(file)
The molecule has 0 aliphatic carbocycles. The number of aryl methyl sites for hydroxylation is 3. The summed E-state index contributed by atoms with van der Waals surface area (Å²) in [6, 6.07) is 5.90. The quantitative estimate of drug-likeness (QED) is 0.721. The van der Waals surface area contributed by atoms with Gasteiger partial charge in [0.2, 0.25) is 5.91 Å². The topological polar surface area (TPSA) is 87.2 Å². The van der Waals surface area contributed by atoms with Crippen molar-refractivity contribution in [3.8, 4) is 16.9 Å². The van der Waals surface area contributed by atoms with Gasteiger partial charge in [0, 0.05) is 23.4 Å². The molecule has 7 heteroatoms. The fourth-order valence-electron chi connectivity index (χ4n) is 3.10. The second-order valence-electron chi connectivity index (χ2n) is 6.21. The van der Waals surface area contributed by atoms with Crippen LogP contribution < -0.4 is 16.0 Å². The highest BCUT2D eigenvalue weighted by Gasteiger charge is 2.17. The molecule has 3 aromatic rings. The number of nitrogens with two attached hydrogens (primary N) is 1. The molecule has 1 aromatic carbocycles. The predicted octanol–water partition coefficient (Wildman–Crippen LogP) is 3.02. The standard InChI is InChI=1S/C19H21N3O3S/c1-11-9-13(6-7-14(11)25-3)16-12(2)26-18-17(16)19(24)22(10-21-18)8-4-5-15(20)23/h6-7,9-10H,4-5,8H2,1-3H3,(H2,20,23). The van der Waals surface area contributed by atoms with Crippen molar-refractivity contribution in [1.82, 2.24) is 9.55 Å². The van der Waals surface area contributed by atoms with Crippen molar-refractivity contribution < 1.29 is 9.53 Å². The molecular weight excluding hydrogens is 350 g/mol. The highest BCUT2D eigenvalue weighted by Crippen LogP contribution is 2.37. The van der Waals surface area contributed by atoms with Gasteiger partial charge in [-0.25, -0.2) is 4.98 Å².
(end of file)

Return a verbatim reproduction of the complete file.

The molecule has 0 aliphatic carbocycles. The number of aryl methyl sites for hydroxylation is 3. The summed E-state index contributed by atoms with van der Waals surface area (Å²) in [6, 6.07) is 5.90. The quantitative estimate of drug-likeness (QED) is 0.721. The van der Waals surface area contributed by atoms with Gasteiger partial charge in [0.2, 0.25) is 5.91 Å². The topological polar surface area (TPSA) is 87.2 Å². The van der Waals surface area contributed by atoms with Crippen molar-refractivity contribution in [3.8, 4) is 16.9 Å². The van der Waals surface area contributed by atoms with Gasteiger partial charge in [0, 0.05) is 23.4 Å². The molecule has 7 heteroatoms. The fourth-order valence-electron chi connectivity index (χ4n) is 3.10. The second-order valence-electron chi connectivity index (χ2n) is 6.21. The van der Waals surface area contributed by atoms with Crippen LogP contribution < -0.4 is 16.0 Å². The highest BCUT2D eigenvalue weighted by Gasteiger charge is 2.17. The molecule has 3 aromatic rings. The number of nitrogens with two attached hydrogens (primary N) is 1. The molecule has 1 aromatic carbocycles. The predicted octanol–water partition coefficient (Wildman–Crippen LogP) is 3.02. The standard InChI is InChI=1S/C19H21N3O3S/c1-11-9-13(6-7-14(11)25-3)16-12(2)26-18-17(16)19(24)22(10-21-18)8-4-5-15(20)23/h6-7,9-10H,4-5,8H2,1-3H3,(H2,20,23). The van der Waals surface area contributed by atoms with Crippen molar-refractivity contribution in [1.82, 2.24) is 9.55 Å². The van der Waals surface area contributed by atoms with Crippen molar-refractivity contribution < 1.29 is 9.53 Å². The molecular weight excluding hydrogens is 350 g/mol. The highest BCUT2D eigenvalue weighted by Crippen LogP contribution is 2.37. The van der Waals surface area contributed by atoms with Gasteiger partial charge in [-0.25, -0.2) is 4.98 Å².